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Dawn Tighe

Application for Re-Hearing Under the Inherent Jurisdiction

RE X [A child ] 2016 EWHC 1342 [Fam]

This case deals with  the issue of reconsideration of findings of fact made against birth parents.

The application for reconsideration was brought by the Local Authority.

The application was considered under the inherent jurisdiction  and was described by the President as “ most unusual circumstances”.

An adoption order had already been made.


FACTS of the case

IN  2013 a Circuit Judge found X`s birth parents to be responsible for  his injuries. At a welfare hearing the same judge made Care and Placement orders and X was then placed for adoption with prospective adopters. They applied to adopt X  and this was granted in 2014.

The birth parents had applied for permission to oppose the adoption application which was refused. At this time a criminal investigation was underway but the trial had not taken place.

At the criminal trial in 2015 new expert evidence came to light and they were acquitted on the judge`s direction on the basis there was no case to answer.  

Following this the parents lodged an application for permission to appeal out of time against the finding of fact hearing on the basis that new evidence was available  which satisfied the case of Ladd V Marshall  1954 1 WLR 1489.  They did not apply to appeal the placement order but said they intended to apply to revoke the adoption order if successful in overturning the findings of fact.


At the permission hearing in the Court of Appeal it was suggested that the best approach may be for the LA to apply under the court`s inherent jurisdiction for re-consideration  of the findings of fact in 2013.      

The Court of Appeal adjourned the application and directed the LA to notify the parties of  whether it   intended  to make an  application and to notify the adoptive parents.

The LA made the application under the inherent jurisdiction and notified the adoptive parents and birth parents. All parties agreed the findings should be reconsidered.  

The Guardian submitted that it was in X`s best interests for X to know the truth about his parents.  

Munby P directed a rehearing of the finding of fact hearing but stressed that even if the birth parents were successful in the sense that the finding of fact were overturned, it was by no means certain that they would be successful in any application to revoke the adoption order.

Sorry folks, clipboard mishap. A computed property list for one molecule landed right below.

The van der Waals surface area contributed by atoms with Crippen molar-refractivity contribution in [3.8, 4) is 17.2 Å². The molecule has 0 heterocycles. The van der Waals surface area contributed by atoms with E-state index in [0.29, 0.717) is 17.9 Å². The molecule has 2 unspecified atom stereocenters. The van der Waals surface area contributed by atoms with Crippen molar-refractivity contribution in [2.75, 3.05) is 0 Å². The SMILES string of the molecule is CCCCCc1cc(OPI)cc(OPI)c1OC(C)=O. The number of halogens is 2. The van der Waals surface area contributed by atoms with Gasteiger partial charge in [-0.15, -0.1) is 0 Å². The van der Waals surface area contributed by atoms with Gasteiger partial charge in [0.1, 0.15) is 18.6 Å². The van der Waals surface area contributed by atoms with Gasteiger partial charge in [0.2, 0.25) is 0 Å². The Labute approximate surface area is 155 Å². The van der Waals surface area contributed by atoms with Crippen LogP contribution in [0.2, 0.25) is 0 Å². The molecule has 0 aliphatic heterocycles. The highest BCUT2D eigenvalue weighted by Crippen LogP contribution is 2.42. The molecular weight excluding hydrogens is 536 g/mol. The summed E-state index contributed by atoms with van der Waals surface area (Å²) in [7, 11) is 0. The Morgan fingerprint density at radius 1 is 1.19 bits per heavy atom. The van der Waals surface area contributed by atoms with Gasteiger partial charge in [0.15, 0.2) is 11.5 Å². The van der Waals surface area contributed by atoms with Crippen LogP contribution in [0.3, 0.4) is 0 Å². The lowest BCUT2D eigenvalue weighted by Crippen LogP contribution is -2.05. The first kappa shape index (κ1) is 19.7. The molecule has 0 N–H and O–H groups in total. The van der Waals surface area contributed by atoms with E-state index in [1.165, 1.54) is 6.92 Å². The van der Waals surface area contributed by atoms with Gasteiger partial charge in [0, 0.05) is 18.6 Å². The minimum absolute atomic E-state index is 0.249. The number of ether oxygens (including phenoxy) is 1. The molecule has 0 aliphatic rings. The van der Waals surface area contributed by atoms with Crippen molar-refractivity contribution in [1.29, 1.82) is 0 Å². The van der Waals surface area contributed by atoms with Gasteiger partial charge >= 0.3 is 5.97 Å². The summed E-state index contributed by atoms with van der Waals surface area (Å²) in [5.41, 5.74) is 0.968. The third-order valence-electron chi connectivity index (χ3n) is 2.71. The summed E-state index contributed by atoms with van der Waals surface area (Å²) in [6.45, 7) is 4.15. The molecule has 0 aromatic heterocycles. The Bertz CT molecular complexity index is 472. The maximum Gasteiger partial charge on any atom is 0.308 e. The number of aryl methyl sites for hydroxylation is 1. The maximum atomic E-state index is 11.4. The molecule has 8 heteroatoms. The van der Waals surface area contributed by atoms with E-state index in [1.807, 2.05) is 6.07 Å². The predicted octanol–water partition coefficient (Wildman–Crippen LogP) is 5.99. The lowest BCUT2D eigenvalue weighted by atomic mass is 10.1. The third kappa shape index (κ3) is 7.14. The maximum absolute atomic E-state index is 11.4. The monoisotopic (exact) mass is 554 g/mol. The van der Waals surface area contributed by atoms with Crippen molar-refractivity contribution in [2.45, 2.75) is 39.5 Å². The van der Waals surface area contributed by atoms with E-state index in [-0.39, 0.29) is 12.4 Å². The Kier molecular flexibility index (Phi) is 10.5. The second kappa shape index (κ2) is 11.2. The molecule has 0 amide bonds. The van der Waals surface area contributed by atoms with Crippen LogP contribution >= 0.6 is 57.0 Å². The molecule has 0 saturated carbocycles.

The application under the inherent jurisdiction in the High Court was considered by Munby P.

At Paragraph 13 “it will be appreciated that in  some of its aspects  this case is uncomfortably reminiscent of the Webster litigation Re Brandon Webster 2007 EWHC549 [Fam] and Webster V Norfolk County Council 2009 EWCA Civ 59. In other aspects this case is uncomfortably reminiscent of Re C 2013 EWCA Civ 431″.


At Paragraph 16  “The case put forward by the parents is simple and compelling. They have been, they say, just like the parents in  Webster, the victims of a miscarriage of justice. They seek to clear their names, both so that they may be vindicated and also so that there is no risk of the judge`s findings being held against them in the future.”

Paragraph 17. “The Guardian supports their desire for a rehearing for different reasons, who submits that it is in X`s best interests to know the truth about his birth parents and about what did or did not happen to him”.

Paragraph 18 “I agree  with  the Guardian that X has a right to know the truth about his birth parents

This has long been recognised in our domestic law. In  S v Mc C and  M,  W v W Lord Hodson in the context of disputed  paternity, said that “The interests of justice in the abstract are best served by the ascertainment of the truth and there must be few cases where the interests  of children can be shown to be best served by the suppression of truth”.

Paragraph 19 “But this principle is not confined to issues of paternity,  as it is clear from the Srasbourg law, which recognises it as an ingredient of the rights protected by Article 8 Gaskin V UL 1990 12 EHRR 36. It is also recognised in Articles 7 and 8 of the United Nations Convention on the rights of the Child.